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A few things Mark Wallace

Tag: game design

Boy Scouts to Offer Merit Badge in Game Design

It’s a measure of how deeply games in general have penetrated our society that the Boy Scouts will soon offer a merit badge in game design. Scouts can apparently design any kind of game they like, from dice games to board games to smartphone games or more. They don’t need to code up a mobile game, but they do need to produce and present a design, and, notably, iterate on it in response to feedback. The program was created with the help of a handful of game design professionals. In a slightly weird twist, the Scouts will roll it out at South by Southwest Interactive this coming week. I’m not sure that would have been my choice, but I’m also not sure I can think of a better one. In any case, I like the spirit of the new merit badge. Helping entertain others can easily be seen as part of the Scouts’ mission to train young people in “the responsibilities of participating citizenship,” among other things. After all, we’ve seen how making board games can be a “better philosophy of life” — if the program can manage to be about the games themselves, that is, and not about the marketing. SXSWi, I’m looking at you…

Your Favorite Board Games Were Evolved, Not Designed

Well, maybe not your favorite board games. But Yahoo! Games, of all places, has a blog post on the shady origins of five popular board games that looks at the genesis of Monopoly, Life, Clue, Scrabble, and Chutes & Ladders. All of them have origins that are cloudier than you might think, and none sprang from the brows of their creators fully formed — that is, no one sat down to design these games, they were all modifications and refinements of games that had previously existed — some borrowing elements of board games that had existed for hundreds or thousands of years. Interestingly, many of them originated in games with a darker tone than the ones that become popular — Monopoly was originally a cautionary tale, not a celebration of capitalism, until Charles Darrow got his hands on it; Clue was somewhat more gory; Life was a bit of a downer (it included a “Suicide” square); Scrabble languished through 16 years and several refinements before finding its sales niche — at Macy’s.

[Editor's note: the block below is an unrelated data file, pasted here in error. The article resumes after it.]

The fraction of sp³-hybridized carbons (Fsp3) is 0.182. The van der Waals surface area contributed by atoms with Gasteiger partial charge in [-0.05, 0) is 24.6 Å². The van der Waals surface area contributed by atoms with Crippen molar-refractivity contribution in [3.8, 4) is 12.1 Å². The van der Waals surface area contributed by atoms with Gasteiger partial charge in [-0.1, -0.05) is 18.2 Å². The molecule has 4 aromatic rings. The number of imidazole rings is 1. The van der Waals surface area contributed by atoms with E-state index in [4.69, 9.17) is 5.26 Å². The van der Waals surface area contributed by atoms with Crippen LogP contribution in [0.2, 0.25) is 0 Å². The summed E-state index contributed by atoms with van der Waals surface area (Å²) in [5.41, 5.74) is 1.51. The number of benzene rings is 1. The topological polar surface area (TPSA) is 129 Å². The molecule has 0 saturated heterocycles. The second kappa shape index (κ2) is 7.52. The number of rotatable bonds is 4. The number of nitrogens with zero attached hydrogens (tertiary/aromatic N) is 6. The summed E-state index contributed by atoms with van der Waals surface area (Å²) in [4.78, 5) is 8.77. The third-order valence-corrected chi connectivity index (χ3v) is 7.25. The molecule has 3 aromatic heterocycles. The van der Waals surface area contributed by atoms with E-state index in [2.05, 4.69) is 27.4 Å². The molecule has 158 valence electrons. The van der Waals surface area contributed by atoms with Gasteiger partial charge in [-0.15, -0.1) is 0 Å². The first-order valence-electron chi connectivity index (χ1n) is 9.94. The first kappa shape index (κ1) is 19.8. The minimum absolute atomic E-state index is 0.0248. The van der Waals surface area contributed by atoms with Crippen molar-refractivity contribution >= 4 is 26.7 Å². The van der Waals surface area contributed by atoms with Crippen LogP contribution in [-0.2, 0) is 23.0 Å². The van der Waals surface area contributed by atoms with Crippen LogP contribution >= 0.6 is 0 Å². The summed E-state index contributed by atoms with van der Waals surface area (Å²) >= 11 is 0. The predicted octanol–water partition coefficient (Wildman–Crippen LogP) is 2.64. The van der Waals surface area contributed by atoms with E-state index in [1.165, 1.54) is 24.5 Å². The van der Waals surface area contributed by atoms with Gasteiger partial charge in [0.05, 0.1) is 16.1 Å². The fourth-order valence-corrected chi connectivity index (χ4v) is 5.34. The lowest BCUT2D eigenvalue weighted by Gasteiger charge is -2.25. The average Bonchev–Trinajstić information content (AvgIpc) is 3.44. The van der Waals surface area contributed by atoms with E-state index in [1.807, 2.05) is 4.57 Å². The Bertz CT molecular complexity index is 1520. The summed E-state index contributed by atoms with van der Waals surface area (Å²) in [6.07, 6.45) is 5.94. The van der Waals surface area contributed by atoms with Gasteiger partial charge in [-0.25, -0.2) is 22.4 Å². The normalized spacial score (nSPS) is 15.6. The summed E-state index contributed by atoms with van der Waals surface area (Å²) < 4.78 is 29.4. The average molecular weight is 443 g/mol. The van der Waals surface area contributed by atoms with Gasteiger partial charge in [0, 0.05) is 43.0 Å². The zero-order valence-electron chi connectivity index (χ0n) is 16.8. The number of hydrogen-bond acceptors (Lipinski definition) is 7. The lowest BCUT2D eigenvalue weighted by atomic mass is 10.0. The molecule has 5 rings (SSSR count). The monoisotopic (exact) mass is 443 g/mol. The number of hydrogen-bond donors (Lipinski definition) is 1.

Having been dreamed up for the most part in the early 20th century, it’s no surprise that these games didn’t get the intentional design treatment that games get today. But in a way, the process was similar. Most board game publishers today employ what are known as “developers” to take a designer’s version of a game and refine it for the market. It’s impossible to say, of course, whether those refinements are always improvements. I’d love to see “designer’s editions” of board games — akin to the “director’s cut” of a movie. In Monopoly’s case, you can just about piece together early versions into playable games, thanks to sites like “THE HISTORY OF THE LANDLORD’S GAME & MONOPOLY” and others. And in other cases, board game publishers are bringing out updated versions of older games — and including the originals in the same box. Fantasy Flight Games’ Merchant of Venus (which I reviewed recently for Shut Up & Sit Down) is a great example of this, as it includes both the original 1988 design from Richard Hamblen, and the updated (somewhat more playable) version from Rob Kouba. I’d love to see more…